Showing posts from July, 2013

On 'life and Death in Pompeii and Herculaneum', British Museum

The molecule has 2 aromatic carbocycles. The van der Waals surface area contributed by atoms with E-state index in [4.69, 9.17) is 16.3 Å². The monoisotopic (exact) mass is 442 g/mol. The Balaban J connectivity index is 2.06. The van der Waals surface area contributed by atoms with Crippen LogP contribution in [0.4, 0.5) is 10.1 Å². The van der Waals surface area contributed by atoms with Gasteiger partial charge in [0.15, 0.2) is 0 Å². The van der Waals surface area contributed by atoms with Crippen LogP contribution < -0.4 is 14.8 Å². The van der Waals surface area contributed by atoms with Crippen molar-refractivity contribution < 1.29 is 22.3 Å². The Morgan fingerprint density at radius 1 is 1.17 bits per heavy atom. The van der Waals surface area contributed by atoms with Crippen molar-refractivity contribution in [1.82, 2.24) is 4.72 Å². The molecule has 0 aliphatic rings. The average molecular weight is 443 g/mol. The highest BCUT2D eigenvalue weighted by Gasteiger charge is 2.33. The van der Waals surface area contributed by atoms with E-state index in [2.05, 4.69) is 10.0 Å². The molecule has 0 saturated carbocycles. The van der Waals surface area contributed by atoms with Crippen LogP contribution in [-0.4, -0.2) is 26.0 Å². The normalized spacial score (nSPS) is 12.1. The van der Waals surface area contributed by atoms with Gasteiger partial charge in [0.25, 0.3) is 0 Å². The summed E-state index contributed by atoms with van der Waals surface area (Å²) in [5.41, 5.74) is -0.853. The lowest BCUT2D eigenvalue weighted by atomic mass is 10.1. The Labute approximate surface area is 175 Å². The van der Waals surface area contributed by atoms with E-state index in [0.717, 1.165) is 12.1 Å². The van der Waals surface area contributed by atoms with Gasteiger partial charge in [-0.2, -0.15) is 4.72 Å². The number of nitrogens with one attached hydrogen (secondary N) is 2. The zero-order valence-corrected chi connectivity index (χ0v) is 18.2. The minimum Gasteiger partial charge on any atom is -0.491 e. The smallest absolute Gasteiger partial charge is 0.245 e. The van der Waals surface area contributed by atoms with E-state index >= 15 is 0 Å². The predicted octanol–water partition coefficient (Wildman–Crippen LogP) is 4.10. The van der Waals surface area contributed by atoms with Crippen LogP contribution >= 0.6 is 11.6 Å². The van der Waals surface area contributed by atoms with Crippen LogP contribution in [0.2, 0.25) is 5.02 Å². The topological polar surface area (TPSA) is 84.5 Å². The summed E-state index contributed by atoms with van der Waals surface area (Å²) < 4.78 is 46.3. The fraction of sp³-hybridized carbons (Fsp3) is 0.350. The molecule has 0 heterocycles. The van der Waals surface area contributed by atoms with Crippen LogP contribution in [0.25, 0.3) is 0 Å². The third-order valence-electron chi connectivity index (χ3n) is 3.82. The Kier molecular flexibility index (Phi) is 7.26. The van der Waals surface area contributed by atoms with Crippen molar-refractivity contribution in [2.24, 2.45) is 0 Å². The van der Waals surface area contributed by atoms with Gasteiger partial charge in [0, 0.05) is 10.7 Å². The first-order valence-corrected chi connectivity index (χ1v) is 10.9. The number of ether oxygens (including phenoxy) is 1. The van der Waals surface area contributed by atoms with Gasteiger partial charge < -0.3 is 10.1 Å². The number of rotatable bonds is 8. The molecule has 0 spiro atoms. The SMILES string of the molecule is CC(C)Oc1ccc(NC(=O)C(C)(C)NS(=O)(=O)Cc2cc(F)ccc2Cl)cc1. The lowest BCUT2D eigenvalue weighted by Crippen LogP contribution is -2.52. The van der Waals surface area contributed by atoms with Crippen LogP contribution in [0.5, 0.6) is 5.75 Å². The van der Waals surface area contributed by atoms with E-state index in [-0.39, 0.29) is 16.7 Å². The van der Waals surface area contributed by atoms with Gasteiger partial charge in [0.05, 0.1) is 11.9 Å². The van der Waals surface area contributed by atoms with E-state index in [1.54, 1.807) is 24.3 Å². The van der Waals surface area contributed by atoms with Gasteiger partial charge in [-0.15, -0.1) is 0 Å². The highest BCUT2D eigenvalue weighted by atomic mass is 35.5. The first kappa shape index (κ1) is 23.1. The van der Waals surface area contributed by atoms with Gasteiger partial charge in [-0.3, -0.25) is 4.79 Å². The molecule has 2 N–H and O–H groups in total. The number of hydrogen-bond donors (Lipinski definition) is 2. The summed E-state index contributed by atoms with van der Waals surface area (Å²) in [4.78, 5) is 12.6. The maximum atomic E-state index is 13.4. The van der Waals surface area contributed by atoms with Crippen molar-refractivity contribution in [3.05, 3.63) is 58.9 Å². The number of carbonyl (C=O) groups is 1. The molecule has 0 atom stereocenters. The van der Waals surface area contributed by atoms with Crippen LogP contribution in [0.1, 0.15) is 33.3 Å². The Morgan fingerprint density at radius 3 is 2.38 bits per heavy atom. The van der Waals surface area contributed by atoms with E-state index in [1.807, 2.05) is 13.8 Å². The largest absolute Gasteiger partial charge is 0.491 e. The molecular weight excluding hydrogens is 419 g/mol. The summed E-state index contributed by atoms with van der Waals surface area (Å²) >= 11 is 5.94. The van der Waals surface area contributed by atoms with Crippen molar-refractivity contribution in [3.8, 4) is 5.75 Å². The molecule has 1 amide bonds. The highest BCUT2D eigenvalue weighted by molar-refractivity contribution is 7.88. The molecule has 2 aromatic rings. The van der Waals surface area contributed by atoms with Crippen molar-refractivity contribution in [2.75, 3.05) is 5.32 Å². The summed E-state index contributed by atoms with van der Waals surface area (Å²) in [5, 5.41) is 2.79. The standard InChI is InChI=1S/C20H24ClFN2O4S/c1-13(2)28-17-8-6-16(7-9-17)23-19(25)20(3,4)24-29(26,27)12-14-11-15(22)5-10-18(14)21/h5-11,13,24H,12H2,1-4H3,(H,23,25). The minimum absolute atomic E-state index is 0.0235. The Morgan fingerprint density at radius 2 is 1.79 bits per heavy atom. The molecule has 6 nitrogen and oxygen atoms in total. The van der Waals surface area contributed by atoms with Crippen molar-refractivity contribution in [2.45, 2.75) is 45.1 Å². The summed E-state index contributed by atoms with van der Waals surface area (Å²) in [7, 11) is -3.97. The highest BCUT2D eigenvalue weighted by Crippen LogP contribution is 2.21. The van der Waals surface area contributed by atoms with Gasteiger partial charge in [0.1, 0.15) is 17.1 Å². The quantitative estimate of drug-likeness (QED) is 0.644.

Firstly, there are some knock out pieces on display. Anyone who's ever looked through a library or bookshop reference section on Classical culture will recognise the fresco of Terentius Neo and his wife (which goes by several other monikers, of course), as it seemingly graces the cover of every other book on Pompeii, Roman life, Classical scholasticism and so on. It even adorns the front and back of the BM's companion catalogue. Several other frescoes will be very familiar, and its great to see them in the flesh. There are carbonised wooden furniture and food stuffs from Herculaneum, unique to site due to the unfortunate circumstances of its destruction, as are the incredibly moving resin casts of the body voids left by its human victims, man, woman, child and canine. Some of the more titilating pieces is how are great too, as they have previously been absent from the public mindscale of exhibition in the UK.  The museology and exhibition-craft sadly does not fulfil the promise